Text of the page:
Albert the scruffy terrier writes again! This column first appeared in The Middleburg Eccentric.
If you’ve lived with a dog, you know that we dream. It’s one of those things that all pet parents realize, but scientists have spent lots of time with sleeping animals monitoring patterns, studying brain activity, and assessing movement. After a tremendous amount of analysis, the scientific community has concluded that, yes, animals dream. No surprise there.
All of that research has uncovered some interesting things about the way dogs dream. For instance, our dreams are longest during REM (rapid eye movement) -- much like the dream patterns people have. However, while people dream about every 90 minutes, canine dreams occur differently depending on our size. Very large breeds dream at longer intervals and for longer durations than smaller breeds. Adult dogs spend about 10 to 12 percent of sleep time in REM, while puppies spend much more time in REM.
It also looks like we dream in much the same way our people do when it comes to the subjects of our dreams. In essence, we often dream about the things we do in our daily lives. Pointers might point; terriers might fetch balls; guard dogs might growl, etc.
Our dreams seem to be pretty innocuous most of the time. We often appear to be running, chasing bunnies, or making happy noises. Sometimes, however, we do have nightmares. We definitely look a little strange going through our dreaming motions, and it can be tempting to wake us up. But experts recommend letting our dreams play out, good or bad, rather than jolting us out of our sleep. Even the most mild mannered of us can be aggressive if startled out of a dream state. Additionally, deep, uninterrupted sleep is necessary for our heath. The old saying about letting sleeping dogs lie is absolutely true!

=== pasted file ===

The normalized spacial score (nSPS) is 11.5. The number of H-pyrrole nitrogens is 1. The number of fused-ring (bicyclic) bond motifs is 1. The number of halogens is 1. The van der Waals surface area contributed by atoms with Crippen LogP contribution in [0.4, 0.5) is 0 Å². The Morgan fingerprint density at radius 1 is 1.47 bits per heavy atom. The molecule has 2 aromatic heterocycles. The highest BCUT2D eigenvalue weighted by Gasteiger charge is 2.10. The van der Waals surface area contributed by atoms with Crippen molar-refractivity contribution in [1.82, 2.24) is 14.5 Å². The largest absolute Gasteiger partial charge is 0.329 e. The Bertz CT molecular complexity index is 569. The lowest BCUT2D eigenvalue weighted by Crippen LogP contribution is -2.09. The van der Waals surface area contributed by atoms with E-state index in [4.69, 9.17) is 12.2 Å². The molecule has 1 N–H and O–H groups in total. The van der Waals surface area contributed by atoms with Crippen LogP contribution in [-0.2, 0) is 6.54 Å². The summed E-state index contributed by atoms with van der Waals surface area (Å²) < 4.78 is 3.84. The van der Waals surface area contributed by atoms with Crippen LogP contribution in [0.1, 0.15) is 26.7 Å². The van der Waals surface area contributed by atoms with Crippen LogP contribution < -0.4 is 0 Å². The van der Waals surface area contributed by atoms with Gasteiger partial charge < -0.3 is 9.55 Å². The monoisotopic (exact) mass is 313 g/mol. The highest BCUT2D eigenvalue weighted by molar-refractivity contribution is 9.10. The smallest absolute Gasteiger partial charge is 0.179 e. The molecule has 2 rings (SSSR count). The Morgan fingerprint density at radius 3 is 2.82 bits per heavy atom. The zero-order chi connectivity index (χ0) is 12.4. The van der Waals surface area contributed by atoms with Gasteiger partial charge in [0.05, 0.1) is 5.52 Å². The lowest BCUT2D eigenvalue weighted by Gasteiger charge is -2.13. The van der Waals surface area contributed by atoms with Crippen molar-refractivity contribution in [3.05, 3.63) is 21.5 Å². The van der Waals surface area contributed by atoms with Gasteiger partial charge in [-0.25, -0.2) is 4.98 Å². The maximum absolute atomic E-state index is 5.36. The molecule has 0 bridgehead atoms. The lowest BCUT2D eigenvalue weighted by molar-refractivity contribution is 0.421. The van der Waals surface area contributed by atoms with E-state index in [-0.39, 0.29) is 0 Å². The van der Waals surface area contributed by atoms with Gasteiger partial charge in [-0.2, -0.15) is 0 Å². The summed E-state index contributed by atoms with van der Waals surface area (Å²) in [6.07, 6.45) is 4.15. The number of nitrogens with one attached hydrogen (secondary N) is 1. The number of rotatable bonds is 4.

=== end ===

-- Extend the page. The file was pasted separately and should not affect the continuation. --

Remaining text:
Dreaming is something we share with people, and people often feel a connection to us when they see us dreaming. Dogs are nearly 95% identical to humans genetically. Our brains are very much alike and our neurochemistry works in the same way. It stands to reason that our memories and reflexes aren’t far apart either. Seeing us dream is a reminder of that.
The good news is that scientific research on the dream patterns of animals reveals a potentially rich cognitive life. There is greater and greater clinical evidence that emotion rather than just instinct informs our actions. This is a step in the right direction. It’s a progression towards a world that understands what pet parents everywhere have always known: we have feelings and personalities. There’s a lot going on in our furry heads. If more people believe in the complexity of the animal mind, there’s a chance that more people will treat us with kindness and compassion.
To sleep, perchance to dream of a more humane world -- ay, there's the belly rub!